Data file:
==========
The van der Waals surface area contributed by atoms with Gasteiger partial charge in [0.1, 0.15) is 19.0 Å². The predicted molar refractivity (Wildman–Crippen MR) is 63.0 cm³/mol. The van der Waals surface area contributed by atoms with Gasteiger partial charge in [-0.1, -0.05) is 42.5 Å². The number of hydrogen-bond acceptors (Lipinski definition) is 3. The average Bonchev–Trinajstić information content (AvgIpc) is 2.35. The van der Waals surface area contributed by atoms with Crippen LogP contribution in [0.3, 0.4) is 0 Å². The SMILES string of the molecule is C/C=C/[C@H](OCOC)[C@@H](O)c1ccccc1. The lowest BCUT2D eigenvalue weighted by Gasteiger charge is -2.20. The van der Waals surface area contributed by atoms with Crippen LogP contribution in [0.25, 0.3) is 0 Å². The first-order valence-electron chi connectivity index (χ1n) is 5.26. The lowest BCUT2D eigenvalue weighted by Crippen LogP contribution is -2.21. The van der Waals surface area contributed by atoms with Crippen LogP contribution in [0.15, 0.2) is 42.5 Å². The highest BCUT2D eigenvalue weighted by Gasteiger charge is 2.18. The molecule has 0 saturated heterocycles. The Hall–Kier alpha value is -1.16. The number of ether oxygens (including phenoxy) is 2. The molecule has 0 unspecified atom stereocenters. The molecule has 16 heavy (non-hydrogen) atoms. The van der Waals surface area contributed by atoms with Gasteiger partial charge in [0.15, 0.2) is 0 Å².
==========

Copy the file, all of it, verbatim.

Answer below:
The van der Waals surface area contributed by atoms with Gasteiger partial charge in [0.1, 0.15) is 19.0 Å². The predicted molar refractivity (Wildman–Crippen MR) is 63.0 cm³/mol. The van der Waals surface area contributed by atoms with Gasteiger partial charge in [-0.1, -0.05) is 42.5 Å². The number of hydrogen-bond acceptors (Lipinski definition) is 3. The average Bonchev–Trinajstić information content (AvgIpc) is 2.35. The van der Waals surface area contributed by atoms with Crippen LogP contribution in [0.3, 0.4) is 0 Å². The SMILES string of the molecule is C/C=C/[C@H](OCOC)[C@@H](O)c1ccccc1. The lowest BCUT2D eigenvalue weighted by Gasteiger charge is -2.20. The van der Waals surface area contributed by atoms with Crippen LogP contribution in [0.25, 0.3) is 0 Å². The first-order valence-electron chi connectivity index (χ1n) is 5.26. The lowest BCUT2D eigenvalue weighted by Crippen LogP contribution is -2.21. The van der Waals surface area contributed by atoms with Crippen LogP contribution in [0.15, 0.2) is 42.5 Å². The highest BCUT2D eigenvalue weighted by Gasteiger charge is 2.18. The molecule has 0 saturated heterocycles. The Hall–Kier alpha value is -1.16. The number of ether oxygens (including phenoxy) is 2. The molecule has 0 unspecified atom stereocenters. The molecule has 16 heavy (non-hydrogen) atoms. The van der Waals surface area contributed by atoms with Gasteiger partial charge in [0.15, 0.2) is 0 Å².